We’re sure all of you have been anxious for an update since the last FASB/IASB progress report last November, wait no longer.
• Completed five projects: In the next few weeks the IASB will issue new standards on consolidated financial statements (including disclosure of interests in other entities), joint arrangements and post-employment benefits and both boards will issue new requirements in relation to fair value measurement and the presentation of other comprehensive income.
• Given priority to the three remaining Memorandum of Understanding projects, as well as insurance accounting: The Boards have made substantial progress towards completion of the three remaining MoU projects covering financial instruments accounting, leasing and revenue recognition, as well as their joint project to improve and align US and international insurance accounting standards.
• Provided for further time to finalise their convergence work: The boards have agreed to extend the timetable for the remaining priority convergence projects beyond June 2011 to permit further work and consultation with stakeholders in a manner consistent with an open and inclusive due process. The convergence projects are targeted for completion in then second half of 2011 (however, the U.S. insurance standard, which has not yet been exposed, is targeted for the first half of 2012).
Wait a second, did they really say that putting off more convergence work is an accomplishment? That’s our kind of work right there. IASB Chair Sir David Tweedie and FASB Chair Leslie Seidman didn’t let that little detail deter them from patting themselves on the back for a job well done. Said Sir David, “the convergence programme continues to raise the standard of financial reporting worldwide, delivering much-needed improvements in key areas and providing a solid platform for global high quality standards.” What is that even supposed to mean? Sounds like the same pro-convergence gibberish we’ve been hearing all along.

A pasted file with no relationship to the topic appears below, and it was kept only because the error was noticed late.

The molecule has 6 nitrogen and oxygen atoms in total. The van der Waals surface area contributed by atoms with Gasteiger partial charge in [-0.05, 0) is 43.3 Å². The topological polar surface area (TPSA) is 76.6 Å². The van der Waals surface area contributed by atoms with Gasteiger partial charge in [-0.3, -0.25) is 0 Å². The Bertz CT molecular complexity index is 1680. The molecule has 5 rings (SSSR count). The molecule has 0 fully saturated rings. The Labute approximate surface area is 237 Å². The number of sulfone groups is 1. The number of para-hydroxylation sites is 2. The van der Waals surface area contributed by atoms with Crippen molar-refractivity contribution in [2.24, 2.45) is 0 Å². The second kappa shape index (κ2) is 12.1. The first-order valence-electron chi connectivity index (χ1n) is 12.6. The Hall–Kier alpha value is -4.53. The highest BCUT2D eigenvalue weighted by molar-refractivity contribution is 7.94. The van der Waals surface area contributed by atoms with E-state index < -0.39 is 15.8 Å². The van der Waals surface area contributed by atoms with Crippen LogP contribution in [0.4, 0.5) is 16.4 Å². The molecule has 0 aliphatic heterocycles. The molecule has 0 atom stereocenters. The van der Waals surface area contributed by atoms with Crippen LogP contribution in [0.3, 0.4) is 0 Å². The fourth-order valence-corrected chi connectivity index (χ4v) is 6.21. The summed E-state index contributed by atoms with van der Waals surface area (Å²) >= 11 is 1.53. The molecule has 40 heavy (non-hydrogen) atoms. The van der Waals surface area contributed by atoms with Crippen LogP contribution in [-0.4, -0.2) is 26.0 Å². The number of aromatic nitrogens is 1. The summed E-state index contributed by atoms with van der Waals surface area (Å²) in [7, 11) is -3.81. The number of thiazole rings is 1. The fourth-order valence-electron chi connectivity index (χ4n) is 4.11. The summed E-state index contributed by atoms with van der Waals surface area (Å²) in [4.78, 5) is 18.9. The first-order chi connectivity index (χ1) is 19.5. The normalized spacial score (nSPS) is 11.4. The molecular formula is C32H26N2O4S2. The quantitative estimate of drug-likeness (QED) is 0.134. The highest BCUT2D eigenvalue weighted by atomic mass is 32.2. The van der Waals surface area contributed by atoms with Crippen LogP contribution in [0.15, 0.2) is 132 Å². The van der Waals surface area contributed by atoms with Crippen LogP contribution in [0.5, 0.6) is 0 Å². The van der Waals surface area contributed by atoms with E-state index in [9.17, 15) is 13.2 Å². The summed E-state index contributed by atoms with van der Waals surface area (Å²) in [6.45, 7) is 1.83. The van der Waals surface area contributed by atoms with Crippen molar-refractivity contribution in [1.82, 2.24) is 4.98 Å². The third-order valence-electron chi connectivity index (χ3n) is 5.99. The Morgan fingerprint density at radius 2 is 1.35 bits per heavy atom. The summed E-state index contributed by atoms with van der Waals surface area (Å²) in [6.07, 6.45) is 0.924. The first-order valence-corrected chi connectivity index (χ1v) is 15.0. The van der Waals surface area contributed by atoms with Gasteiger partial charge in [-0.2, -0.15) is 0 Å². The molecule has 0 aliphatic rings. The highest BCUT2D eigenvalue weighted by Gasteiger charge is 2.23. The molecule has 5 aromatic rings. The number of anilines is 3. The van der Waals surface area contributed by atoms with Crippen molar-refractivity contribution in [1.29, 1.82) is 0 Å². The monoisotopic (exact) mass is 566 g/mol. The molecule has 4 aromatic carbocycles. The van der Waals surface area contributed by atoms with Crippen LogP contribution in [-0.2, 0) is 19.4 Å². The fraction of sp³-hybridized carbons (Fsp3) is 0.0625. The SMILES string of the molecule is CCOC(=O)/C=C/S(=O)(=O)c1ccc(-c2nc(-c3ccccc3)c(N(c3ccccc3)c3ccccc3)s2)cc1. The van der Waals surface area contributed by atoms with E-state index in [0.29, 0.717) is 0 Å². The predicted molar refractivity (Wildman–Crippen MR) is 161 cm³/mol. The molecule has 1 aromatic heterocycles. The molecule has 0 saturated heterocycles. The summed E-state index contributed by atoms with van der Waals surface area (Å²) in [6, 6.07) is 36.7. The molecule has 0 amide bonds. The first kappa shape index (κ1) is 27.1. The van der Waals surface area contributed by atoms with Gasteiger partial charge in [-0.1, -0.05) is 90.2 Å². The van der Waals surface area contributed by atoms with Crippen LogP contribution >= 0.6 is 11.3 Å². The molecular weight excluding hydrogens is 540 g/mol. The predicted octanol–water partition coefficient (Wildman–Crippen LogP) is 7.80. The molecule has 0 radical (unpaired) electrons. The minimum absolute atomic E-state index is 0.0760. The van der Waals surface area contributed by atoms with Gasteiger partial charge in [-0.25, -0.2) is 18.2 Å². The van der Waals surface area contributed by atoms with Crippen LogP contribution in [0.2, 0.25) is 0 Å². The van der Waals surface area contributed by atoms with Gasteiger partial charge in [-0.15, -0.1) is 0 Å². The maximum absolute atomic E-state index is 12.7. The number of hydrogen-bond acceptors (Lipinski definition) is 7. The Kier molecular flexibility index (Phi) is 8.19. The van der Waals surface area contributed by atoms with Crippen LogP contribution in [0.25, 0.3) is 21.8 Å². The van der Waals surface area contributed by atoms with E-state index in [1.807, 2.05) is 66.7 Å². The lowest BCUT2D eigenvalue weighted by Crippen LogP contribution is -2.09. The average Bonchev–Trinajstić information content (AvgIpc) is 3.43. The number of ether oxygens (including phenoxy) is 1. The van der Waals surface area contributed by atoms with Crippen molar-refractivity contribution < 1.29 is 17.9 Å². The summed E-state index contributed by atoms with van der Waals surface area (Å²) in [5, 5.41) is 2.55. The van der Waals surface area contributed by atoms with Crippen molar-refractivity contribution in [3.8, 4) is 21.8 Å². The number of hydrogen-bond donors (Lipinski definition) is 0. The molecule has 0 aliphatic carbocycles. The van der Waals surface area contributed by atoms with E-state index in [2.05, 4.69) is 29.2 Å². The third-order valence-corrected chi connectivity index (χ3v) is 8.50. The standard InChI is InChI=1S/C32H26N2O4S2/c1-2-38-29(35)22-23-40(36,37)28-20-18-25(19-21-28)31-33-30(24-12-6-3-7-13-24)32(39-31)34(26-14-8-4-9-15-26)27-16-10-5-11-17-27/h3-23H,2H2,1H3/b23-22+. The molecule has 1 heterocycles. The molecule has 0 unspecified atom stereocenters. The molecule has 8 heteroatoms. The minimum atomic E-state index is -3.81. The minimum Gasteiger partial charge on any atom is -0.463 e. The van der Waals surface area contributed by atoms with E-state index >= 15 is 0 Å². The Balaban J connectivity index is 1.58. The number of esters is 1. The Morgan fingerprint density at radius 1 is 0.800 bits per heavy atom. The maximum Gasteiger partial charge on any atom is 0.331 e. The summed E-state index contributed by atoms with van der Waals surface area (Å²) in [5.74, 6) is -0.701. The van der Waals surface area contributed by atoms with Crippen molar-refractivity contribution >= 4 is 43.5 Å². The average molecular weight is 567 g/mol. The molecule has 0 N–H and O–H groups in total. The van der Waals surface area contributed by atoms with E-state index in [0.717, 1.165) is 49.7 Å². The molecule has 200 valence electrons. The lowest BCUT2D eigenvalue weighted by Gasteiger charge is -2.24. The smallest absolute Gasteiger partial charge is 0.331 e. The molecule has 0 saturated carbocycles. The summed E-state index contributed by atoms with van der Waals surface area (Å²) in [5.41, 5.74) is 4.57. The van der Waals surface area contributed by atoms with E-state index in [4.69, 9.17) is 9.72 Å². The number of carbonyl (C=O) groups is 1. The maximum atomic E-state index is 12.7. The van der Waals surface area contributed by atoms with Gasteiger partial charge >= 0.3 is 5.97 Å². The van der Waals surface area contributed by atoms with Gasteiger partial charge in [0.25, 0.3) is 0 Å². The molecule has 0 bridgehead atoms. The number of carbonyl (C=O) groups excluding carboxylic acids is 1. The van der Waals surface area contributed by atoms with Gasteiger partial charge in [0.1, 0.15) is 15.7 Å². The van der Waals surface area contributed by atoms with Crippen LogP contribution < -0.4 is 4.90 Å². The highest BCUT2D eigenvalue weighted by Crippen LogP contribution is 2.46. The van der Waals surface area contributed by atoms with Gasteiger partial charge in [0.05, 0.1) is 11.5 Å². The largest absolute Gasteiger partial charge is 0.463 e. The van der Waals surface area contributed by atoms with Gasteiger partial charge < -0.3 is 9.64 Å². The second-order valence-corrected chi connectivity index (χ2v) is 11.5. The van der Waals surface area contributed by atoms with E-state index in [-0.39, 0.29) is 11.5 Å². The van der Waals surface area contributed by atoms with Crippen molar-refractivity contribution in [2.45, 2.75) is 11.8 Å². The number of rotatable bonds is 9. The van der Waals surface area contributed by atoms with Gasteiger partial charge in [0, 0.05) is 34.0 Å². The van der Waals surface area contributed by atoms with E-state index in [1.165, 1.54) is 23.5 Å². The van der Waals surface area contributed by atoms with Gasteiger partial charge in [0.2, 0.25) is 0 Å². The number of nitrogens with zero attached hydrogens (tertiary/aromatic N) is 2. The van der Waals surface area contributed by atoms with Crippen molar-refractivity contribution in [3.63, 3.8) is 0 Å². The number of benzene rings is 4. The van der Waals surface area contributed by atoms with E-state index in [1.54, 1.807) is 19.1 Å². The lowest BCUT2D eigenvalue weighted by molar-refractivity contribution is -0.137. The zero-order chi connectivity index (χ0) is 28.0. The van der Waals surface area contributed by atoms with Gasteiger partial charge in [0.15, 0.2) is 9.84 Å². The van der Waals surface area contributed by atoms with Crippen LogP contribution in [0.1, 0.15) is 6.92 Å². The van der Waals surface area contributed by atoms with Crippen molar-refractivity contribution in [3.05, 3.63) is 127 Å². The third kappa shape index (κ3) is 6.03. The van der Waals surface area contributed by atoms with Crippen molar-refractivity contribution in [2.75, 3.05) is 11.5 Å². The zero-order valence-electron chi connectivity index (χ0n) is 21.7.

Someone come get us when this actually means something.
Does there happen to be a law in the EU that says that if you’re not a knight you have to keep your piehole shut when it comes to accounting rules? Because if there isn’t, there needs to be. We may give Sir David Tweedie a hard time here (mostly because we’re jealous of the prefix) but we hardly think that he needs pressure from anyone on double-entry accounting.
Despite the knighted one keeping his promises, Eddy Wymeersch, chairman of the Committee of European Securities Regulators (CESR) has made it known that the IASB isn’t floating his boat and he would like to go back to the bureaucratic drawing board.
Wymeersch questioned whether there was adequate accountability at the IASB, a London-based body that has already made several changes to its governance, such as setting up a new monitoring group.
“I can remind you the CESR thought it should be in the monitoring group but that did not take place. In my view, this has to be drawn up again and start from scratch,” he said.
Please, non-knight Eddy Wymeersch, remind us that you suggested that you should be allowed to stick your beak into the IASB’s business. We have trouble remembering that politicians all across the blue marble so desperately want to be involved in the oversight of accounting rules.
EU regulator calls for accounting overhaul [Reuters]